How small is small? How long is a piece of string. How many angels can dance on the head of a pin? Perhaps one key is this image from the AD&D awards where Apple flew its entire design team, comprising of 17 people (15 men, two women) with Jony Ive to London to pick up an award. Of course, there are engineers as well as designers, and we can't be sure if this comprises just hardware design, or includes software design. But it's still a remarkably small team for such a wide ranging product line. These are almost certainly the people currently working on the Apple Television hardware.
Fact 9: Apple Television will be disruptive, and not just to television companies
"All of the people around the table have been there for a while, and they've lived through different cycles. So they have a maturity, but they still have their boldness. They're still ready to burn the bridge."
"And this is great. Because there is no other company like that anymore. I mean, no company would have done what we did this year. Think about it. We changed the vast majority of our iPhone in a day. We didn't kind ofyou know, change a little bit here or there. IPad, we changed the entire lineup in a day. "
We're sure rival television manufacturers, broadcasters, and production companies await the Apple Television with baited breath. But Apple has also proved willing for its devices to cannibalise its own products, even other Apple products. From the MacBook Air taking over from the MacBook (and prior to that laptops taking over from desktops); from the iPhone taking sales from the iPod. Apple is prepared to destroy its own products in the name of progress (bigger and more important products).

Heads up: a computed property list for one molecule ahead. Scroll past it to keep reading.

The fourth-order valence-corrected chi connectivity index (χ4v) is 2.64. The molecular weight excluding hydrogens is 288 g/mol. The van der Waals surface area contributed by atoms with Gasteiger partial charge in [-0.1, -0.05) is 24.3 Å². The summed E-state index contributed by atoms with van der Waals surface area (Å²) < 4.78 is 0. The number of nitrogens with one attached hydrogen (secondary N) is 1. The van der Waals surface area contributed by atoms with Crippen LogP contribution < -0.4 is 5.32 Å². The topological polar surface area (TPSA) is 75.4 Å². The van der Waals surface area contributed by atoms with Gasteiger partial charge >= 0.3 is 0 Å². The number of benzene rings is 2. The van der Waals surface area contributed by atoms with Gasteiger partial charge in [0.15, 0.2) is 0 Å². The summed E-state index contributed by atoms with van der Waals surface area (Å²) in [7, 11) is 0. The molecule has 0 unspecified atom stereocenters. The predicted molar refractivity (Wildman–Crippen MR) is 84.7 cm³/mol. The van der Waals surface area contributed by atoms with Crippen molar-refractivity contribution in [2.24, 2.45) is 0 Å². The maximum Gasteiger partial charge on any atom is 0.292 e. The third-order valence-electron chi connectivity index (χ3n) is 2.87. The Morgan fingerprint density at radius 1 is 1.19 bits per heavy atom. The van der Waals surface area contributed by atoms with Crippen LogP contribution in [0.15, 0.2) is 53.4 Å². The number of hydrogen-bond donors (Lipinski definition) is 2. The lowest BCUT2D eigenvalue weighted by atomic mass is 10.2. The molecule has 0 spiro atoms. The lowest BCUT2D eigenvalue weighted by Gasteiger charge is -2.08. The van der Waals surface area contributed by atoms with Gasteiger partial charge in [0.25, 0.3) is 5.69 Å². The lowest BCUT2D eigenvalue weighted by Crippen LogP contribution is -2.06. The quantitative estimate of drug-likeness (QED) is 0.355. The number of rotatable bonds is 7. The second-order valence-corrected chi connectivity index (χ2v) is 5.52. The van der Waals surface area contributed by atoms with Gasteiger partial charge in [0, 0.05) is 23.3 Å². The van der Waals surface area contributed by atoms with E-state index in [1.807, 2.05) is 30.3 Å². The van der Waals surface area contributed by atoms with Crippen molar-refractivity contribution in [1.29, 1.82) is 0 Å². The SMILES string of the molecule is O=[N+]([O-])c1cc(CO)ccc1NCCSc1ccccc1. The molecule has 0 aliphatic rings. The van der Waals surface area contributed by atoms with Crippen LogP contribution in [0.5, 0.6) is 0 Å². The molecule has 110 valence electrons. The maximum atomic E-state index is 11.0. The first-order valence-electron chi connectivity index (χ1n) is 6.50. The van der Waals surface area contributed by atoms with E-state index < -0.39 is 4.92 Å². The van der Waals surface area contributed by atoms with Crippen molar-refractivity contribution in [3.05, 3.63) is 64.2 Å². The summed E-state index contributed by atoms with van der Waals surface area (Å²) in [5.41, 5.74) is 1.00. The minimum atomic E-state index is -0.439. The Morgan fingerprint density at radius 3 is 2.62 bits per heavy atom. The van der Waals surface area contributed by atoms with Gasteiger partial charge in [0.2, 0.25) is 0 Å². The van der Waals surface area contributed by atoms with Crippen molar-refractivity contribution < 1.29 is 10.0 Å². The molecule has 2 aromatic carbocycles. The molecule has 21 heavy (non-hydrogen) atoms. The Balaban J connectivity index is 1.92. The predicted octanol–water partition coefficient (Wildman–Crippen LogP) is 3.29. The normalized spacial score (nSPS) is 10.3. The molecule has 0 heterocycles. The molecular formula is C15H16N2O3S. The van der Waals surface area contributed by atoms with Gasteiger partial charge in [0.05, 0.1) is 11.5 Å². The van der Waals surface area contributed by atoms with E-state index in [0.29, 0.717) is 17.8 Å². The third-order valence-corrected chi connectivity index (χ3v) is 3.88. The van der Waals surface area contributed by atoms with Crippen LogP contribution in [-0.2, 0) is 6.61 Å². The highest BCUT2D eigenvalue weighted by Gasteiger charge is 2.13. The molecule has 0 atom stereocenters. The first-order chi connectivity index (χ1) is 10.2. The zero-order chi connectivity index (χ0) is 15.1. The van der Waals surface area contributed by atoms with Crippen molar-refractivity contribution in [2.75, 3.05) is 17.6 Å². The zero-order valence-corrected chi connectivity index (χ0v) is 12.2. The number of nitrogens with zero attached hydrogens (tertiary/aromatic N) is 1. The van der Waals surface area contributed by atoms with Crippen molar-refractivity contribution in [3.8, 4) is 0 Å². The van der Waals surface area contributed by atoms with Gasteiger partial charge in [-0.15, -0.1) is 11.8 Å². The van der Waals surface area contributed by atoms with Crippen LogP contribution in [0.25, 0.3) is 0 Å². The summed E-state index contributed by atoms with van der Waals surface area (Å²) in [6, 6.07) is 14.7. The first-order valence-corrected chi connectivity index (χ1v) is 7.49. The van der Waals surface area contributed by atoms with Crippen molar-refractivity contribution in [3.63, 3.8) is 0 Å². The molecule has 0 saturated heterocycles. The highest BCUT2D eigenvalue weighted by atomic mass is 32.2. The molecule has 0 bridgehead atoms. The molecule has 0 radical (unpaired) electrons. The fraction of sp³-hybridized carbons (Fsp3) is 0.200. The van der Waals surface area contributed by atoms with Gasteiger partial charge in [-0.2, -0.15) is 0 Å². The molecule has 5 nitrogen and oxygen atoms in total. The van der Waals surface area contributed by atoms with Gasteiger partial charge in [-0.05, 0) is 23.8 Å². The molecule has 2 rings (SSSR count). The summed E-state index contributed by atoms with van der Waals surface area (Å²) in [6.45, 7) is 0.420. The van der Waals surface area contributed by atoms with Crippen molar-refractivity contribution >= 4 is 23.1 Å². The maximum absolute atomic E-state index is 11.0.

So what 'bridge' will the Apple Television burn? It's hard to see how it will impact any current Apple range other than the small Apple TV device. Does Apple think it will burn its iMac with a display panel television; does Tim Cook see a future of tablet devices and televisions rather than laptops and desktops? There's no way of telling what scale or scope Apple has here, but it's food for thought that they'd consider the Apple Television as that disruptive.
Fact 10: It's important to Apple
"Who else is doing this? Eighty percent of our revenues are from products that didn't exist 60 days ago. Is there any other company that would do that?"
Apple makes its money from new products. It doesn't milk old products till the cow runs dry. It stays in business my innovating, creating, and delivering new products that people didn't know they wanted till they arrive. Apple needs to invent and television is clearly where it wants to go next.